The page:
One of the largest states in the nation took an official stand Thursday against the Supreme Court’s 2010 decision in Citizens United vs. Federal Election Commission, which ruled that government restriction of corporation or union spending on political campaigns violated the First Amendment right to free speech. California joins Hawaii, Vermont, Rhode Island, Maryland and New Mexico in calling for a constitutional amendment to overturn the Supreme Court ruling. State assembly members Bob Wieckowski (D-Calif.) and Michael Allen (D-Calif.) introduced the campaign finance reform bill in January, calling for the federal government to send a constitutional amendment overturning Citizens United to all the states for ratification. The measure also would serve as an official symbol of California’s disagreement with the ruling.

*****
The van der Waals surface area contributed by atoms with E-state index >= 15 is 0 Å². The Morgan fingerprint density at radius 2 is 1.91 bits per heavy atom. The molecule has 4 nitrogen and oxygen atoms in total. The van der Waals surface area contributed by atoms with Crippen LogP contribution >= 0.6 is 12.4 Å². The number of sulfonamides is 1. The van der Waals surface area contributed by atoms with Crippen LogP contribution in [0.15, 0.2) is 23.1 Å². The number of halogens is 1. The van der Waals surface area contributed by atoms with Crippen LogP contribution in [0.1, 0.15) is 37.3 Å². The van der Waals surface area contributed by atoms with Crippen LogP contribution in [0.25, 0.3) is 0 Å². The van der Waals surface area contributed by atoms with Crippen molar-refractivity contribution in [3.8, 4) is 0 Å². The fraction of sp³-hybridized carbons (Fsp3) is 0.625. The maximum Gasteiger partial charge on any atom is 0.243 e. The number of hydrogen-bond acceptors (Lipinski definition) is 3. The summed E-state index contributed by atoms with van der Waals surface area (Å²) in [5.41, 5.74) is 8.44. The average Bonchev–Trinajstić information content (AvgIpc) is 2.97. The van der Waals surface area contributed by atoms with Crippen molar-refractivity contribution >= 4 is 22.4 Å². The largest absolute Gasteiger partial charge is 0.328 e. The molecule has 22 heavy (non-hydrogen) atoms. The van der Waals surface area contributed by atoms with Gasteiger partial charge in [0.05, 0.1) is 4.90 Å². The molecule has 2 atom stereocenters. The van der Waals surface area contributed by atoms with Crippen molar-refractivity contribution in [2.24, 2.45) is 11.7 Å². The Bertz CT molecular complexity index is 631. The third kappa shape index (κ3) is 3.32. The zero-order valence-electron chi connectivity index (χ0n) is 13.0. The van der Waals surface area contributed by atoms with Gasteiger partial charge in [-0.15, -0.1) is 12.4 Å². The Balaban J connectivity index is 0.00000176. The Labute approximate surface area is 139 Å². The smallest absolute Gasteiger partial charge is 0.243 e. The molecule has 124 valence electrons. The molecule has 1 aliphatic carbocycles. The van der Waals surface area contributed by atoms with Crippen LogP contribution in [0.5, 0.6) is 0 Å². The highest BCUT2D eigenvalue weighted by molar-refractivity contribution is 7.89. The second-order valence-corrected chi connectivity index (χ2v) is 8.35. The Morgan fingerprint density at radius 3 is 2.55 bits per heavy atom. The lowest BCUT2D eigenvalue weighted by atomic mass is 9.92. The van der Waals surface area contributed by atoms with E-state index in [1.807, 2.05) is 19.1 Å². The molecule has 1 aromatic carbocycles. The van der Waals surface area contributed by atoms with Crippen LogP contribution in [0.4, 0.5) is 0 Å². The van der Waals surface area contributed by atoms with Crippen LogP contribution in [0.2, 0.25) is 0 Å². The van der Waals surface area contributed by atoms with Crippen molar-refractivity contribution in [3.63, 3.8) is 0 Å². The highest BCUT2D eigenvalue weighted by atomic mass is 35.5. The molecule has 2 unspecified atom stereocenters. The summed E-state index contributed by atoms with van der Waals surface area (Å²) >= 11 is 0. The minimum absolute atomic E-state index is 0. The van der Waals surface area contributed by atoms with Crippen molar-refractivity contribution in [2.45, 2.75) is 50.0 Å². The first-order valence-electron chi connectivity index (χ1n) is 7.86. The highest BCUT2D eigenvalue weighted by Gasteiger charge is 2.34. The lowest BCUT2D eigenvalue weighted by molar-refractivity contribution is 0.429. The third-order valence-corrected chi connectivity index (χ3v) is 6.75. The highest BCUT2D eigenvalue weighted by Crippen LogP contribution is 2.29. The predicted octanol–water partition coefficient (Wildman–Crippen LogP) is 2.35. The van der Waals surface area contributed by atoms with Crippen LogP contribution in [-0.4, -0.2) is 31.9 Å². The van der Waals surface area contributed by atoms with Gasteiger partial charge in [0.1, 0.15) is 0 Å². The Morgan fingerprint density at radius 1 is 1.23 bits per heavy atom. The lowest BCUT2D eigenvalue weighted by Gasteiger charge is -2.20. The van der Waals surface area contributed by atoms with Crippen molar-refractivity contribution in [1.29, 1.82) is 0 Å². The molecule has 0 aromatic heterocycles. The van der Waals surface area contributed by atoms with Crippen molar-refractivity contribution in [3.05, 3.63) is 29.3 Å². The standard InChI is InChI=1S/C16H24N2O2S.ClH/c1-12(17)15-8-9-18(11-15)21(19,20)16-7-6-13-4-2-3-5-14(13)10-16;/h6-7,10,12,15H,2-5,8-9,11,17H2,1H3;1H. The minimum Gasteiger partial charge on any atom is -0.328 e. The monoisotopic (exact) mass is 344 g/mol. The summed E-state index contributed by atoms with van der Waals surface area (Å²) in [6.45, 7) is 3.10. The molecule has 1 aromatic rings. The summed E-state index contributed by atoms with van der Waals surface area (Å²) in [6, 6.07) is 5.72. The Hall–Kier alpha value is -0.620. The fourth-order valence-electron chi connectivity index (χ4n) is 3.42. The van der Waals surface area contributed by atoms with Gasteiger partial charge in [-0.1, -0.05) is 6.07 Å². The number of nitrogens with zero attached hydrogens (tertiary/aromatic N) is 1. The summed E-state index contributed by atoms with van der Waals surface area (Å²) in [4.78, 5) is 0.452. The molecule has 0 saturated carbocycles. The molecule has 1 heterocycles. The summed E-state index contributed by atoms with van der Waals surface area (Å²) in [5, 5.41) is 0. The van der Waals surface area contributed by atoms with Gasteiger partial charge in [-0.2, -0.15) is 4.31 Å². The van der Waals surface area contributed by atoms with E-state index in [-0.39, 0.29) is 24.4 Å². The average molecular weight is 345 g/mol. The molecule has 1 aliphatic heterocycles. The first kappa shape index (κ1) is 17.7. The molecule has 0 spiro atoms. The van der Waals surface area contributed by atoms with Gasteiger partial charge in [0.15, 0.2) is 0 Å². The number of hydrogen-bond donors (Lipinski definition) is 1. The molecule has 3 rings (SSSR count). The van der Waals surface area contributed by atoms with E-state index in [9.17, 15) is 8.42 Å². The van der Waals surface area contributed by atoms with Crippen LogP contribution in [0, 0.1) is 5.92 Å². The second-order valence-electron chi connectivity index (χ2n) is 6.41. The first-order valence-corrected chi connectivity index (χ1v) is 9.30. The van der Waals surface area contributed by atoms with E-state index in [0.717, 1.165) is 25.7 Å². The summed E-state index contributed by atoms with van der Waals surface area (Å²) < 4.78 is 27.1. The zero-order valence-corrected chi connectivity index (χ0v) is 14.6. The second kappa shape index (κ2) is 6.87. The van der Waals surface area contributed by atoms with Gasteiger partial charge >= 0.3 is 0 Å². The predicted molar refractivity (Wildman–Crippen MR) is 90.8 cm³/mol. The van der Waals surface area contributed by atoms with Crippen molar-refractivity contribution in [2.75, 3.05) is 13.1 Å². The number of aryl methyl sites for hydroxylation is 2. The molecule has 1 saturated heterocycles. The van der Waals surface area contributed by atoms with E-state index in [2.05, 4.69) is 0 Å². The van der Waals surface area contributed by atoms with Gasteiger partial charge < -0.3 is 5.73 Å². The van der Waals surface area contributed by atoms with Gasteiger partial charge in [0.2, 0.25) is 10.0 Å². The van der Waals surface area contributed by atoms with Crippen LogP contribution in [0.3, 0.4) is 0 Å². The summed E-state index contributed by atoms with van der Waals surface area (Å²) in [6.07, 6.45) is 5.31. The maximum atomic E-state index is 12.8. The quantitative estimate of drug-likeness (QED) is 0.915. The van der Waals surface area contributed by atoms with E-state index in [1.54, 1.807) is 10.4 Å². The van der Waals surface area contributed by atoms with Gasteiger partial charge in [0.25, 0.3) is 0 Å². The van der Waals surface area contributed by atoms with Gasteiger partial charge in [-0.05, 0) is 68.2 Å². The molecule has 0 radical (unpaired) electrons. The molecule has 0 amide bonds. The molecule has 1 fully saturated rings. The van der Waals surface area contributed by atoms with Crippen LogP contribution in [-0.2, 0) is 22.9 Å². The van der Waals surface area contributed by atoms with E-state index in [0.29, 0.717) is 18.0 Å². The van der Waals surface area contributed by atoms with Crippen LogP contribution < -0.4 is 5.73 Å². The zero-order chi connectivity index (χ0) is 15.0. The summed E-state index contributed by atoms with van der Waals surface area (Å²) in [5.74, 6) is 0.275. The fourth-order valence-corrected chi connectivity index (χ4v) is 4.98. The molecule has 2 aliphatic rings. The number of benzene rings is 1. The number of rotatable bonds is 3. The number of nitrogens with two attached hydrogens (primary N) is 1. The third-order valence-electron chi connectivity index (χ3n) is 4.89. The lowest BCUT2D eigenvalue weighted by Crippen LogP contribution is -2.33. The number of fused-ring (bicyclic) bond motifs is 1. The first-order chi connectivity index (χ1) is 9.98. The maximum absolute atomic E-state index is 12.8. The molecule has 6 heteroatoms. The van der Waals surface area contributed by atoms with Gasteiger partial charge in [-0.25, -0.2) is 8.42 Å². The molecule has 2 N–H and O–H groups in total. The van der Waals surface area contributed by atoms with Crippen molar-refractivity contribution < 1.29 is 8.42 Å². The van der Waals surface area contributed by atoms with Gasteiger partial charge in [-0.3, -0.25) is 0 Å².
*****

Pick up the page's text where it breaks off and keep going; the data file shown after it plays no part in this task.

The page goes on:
In an email to The Huffington Post, Wieckowski emphasized California’s status as a trendsetter in the fight for campaign finance reform. “A lot of national movements and trends start in California,” wrote Wieckowski. “We have the largest population, the most congressional representatives and the largest economy in the country. It was critical for California to take a stand.”
The last constitutional amendment was ratified in 1992. When asked about the quixotic nature of his resolution, Wieckowski agreed that the fight for campaign finance reform was a challenge. “No one is underestimating how difficult it is, and justifiably so, to amend the Constitution,” said Wieckowski. “But being silent is worse. Failing to speak out, to organize, to hold rallies and to take action would be much worse. That’s how you bring about change in this country. By going to city hall, the state Capitol and making your voice heard and shining a light on the issue.”